Four Thoughts For Salem Government
Or Four Pipe Dreams For Salem Government
By William Legault
The City Council chambers featured a lot of drama and theatrics this year. The council was clearly fractured. It was the first year that I can remember where some councillors actually said publicly that they did not like another councillor. You can place blame for that as you wish. The blame belongs to the whole council not just to one or two. Those who should have been the leaders in an effort to avoid this situation, the more senior councillors and the Council President, fell short, albeit in exceedingly difficult circumstances.
As the council moves forward in 2020 it’s time to put personal feelings aside and start fresh. Focus on the issues themselves and not on agendas. I can only think of two councillors in 2019 that, in my opinion, did that consistently. Some on the council seem to be trying to keep all sides happy. That needs to stop because in the end, despite any elaborate contortions designed to appease all, no matter the decision on a given issue, some will still remain unhappy. That’s the way it is. Consider the facts, gather opinions, make your decision and live with it. Forget about the next election. If a councillor is making decisions designed to help win the next election, they are wrong. Making the best decision for the ward or the city, not the best decision for the next election should be the priority every day, all day,
Whoever takes the gavel as Council President this year (I believe that the situation calls for Bob McCarthy) would be well advised to get the council under control as to speaking during meetings. There are rules governing that in Cushing’s Manual. It’s time to follow and enforce those rules. Having councillors rise time and time again to remake or belabor the same point is a fruitless waste of everybody’s time. The Council President, like the rest of the body, is only allowed a limited amount of times to descend from the rostrum and speak as a councillor. Stop with the long and excruciatingly circular discussions that everyone knows are going nowhere. If a consensus isn’t there send it back to committee where the those discussions belong.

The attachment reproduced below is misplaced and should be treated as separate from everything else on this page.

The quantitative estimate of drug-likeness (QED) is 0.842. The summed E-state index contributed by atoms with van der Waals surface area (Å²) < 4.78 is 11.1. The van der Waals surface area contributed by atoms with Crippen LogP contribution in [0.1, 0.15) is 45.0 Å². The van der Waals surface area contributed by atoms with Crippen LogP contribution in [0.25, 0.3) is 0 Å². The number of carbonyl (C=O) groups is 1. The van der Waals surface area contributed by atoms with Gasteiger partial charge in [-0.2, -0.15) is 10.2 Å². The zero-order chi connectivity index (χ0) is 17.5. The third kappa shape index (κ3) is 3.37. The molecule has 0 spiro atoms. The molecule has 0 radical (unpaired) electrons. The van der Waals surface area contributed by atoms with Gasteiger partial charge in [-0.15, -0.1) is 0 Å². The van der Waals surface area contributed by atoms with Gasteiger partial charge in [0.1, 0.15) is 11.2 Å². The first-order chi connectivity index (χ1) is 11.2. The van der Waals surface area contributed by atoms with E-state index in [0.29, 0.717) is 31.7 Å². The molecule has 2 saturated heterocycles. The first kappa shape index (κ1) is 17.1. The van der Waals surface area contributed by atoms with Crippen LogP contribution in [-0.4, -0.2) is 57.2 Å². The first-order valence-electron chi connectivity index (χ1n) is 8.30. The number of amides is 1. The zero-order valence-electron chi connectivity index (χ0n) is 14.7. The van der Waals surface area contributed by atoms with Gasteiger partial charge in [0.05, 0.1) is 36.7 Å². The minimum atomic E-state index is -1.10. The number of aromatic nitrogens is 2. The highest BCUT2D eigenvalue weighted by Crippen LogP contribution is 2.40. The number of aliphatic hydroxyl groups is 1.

Our schools seem be in good hands with Interim Superintendent Kathy Smith. She has taken charge and shown an impressive energy in her efforts to visit with and learn from the teachers and students in her charge. Leading our school system out of the morass will not be easy, regardless of how deep or shallow you or I believe the problem to be. Empowering both the teachers and the students to be the best they can be in this world of standardized testing would be a good course to steer. Kathy Smith seems to be have the steady hand needed to do just that.
The 2020 tax levies will be set tonight during the city council meeting. Every year we see our taxes, both private and commercial rise by just about 2%. That 2% will be will be argued about by those who defend it and these who assail it. The defenders will say that it is just under 2%, and that it’s not the taxes that go up but the assessments. Those on the other side will argue with their math that the increase is over 2% and that maybe the assessments shouldn’t always go up.
I am of the opinion that it is time for Salem to consider a way to hold the line on taxes at least once every four year cycle, preferably twice every four years. Hold the line private property taxes one year (the odd year 2021), and commercial property taxes in the other year (2023. Growth is good and a healthy city and it’s budget have to grow, but slowing it down in order to provide a break for those who live here does not seem unreasonable. If the taxpayers have to be imposed upon on a regular basis, then city government should find a way to impose on itself. The old “Make The Plan. Work The Plan” can be applied for this as well as anything else. Let’s find a way to make it work for both the taxpayer, and city government.
I’ll close by once again saying that it is long past time for Salem to separate it’s four oldest cemeteries from the Cemetery Commission. The Burying Point on Charter Street, Howard Street Cemetery, Broad Street Cemetery, and the Quaker Cemetery should be under the purview of a separate and independent commission similar to what Boston has done with it’s https://www.boston.gov/education/historic-burying-grounds-initiative. This group should be empowered to operate cemeteries, and raise funds and oversee the maintenance and refurbishment of the cemeteries as needed.